|Publication number||US7375646 B1|
|Application number||US 11/418,679|
|Publication date||May 20, 2008|
|Filing date||May 5, 2006|
|Priority date||May 20, 2002|
|Publication number||11418679, 418679, US 7375646 B1, US 7375646B1, US-B1-7375646, US7375646 B1, US7375646B1|
|Original Assignee||Diaz-Lopez William|
|Export Citation||BiBTeX, EndNote, RefMan|
|Patent Citations (43), Non-Patent Citations (6), Referenced by (13), Classifications (11), Legal Events (3)|
|External Links: USPTO, USPTO Assignment, Espacenet|
This application is a continuation-in-part of U.S. patent application Ser. No. 11/081,977 filed on Mar. 16, 2005, which is a continuation-in-part of U.S. patent application Ser. No. 11,015,134 filed on Dec. 17, 2004, which is a continuation-in-part of U.S. patent application Ser. No. 10/439,160, filed on May 15, 2003, which claims benefit of U.S. Provisional Patent Application No. 60/381,372, filed on May 20, 2002.
The invention relates generally to seismic detection systems and methods of operating such systems.
Modern security systems have become increasingly sophisticated. Today, they are able to monitor for break-ins, smoke, fire, chemical releases and a host of other conditions requiring appropriate response. Often, these security systems interface not only with alarms to alert people of the emergency condition but also with remote monitoring facilities and emergency response teams such as the police or fire departments. In addition, these security systems can control the activation of sprinklers, the release of doors and other control functions.
Upon the detection of smoke, fire or other emergency conditions, it is critical to release doors, especially in crowded commercial establishments. The failure to release a single door can cause crowd panic and has in some instances resulted in the loss of life. For this reason, many methods have been applied to releasing doors under emergency conditions.
Some representative examples include: (1) U.S. Pat. No. 6,265,979, titled “Earthquake Sensing Device,” to Chen et al.; (2) U.S. Pat. No. 6,049,287, titled “Door with Integrated Smoke Detector and Hold Open,” to Yulkowski; (3) U.S. Pat. No. 5,429,399, titled “Electronic Delayed Egress Locking System,” to Geringer et al.; and (4) U.S. Pat. No. 4,803,482, titled “Exit Control and Surveillance System,” to Verslycken. Each is incorporated herein in their entirety and each is described briefly in turn.
U.S. Pat. No. 6,265,979 generally teaches a device for detecting an earthquake and for controlling emergency functions. The device measures both horizontal and vertical vibrations. Based upon those measurements, the device determines whether an earthquake has occurred and if so releases doors.
U.S. Pat. No. 6,049,287 generally teaches a door control device that automatically releases a door upon detection of smoke. The door control device is physically mounted on the door and releases associated electronic locks.
U.S. Pat. No. 5,429,399 generally teaches a door control device that receives various alarm signals including smoke or seismic activity. In response to these alarm signals, the door control automatically releases associated door locks.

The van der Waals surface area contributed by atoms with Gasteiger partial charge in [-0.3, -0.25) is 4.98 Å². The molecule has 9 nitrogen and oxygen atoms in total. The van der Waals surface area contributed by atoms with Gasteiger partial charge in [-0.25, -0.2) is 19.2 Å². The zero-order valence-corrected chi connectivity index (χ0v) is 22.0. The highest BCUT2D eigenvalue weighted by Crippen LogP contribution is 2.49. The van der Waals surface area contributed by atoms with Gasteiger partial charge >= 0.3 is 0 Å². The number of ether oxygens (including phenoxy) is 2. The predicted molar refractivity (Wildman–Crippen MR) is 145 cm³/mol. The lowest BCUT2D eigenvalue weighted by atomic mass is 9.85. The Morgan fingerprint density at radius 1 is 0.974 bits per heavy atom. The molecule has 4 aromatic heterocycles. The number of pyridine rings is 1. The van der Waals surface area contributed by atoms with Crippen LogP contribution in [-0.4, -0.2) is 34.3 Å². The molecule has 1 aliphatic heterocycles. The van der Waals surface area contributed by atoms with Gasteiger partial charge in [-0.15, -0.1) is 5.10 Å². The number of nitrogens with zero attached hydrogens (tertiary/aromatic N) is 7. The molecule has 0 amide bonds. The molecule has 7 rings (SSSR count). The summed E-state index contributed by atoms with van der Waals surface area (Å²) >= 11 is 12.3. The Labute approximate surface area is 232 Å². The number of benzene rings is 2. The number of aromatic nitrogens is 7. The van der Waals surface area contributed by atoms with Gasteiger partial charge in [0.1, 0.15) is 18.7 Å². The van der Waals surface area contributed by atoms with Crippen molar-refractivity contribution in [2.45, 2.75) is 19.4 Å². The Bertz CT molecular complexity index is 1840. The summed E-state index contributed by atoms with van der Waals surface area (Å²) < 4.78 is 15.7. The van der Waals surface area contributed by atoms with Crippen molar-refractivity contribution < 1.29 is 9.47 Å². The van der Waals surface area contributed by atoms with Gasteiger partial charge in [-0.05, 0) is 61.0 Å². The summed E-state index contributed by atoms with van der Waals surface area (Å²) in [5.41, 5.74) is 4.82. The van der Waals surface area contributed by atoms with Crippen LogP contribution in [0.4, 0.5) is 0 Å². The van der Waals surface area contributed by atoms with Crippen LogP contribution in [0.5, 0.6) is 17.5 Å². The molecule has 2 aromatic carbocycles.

Finally, U.S. Pat. No. 4,803,482 generally teaches a door release and surveillance system. The door release is requested by a person by pressing a release lever at the door. This sends a signal to a central control location. The central location can monitor the door through a surveillance system. In response to the request it can elect to permit the door to release. Alternatively, it can delay or prevent the door from releasing should the central control location determine that there is not an emergency condition and the door should remain locked.
While each of these systems may serve their intended purpose, an important practical consideration is testing. Just like a fire alarm system, a seismic detection system should be periodically tested to ensure that it remains in proper operational condition. Accordingly, a system is desired which permits convenient, periodic testing and reliable operation.
It is an object of the invention to provide a system capable of detecting seismic activity and it is a further object of the invention that such system permits convenient, periodic testing and reliable operation.
According to one aspect of the invention, a seismic detection system includes a housing, at least one seismic sensors, detection circuitry, an indicator and at least one external device. The seismic sensors are contained within the housing and generate electrical signals in response to seismic movement. The detection circuitry is also contained within the housing and is operably coupled with the seismic sensors to receive the signals. The detection circuitry is configured to detect the occurrence of a seismic event based on the signals. The indicator is mounted on the housing and is operably coupled with the detection circuitry. The indicator is configured to generate an alarm upon detection of the seismic event. The external device communicates with the detection circuitry and is positioned remotely from the housing. It is configured to perform additional security functions.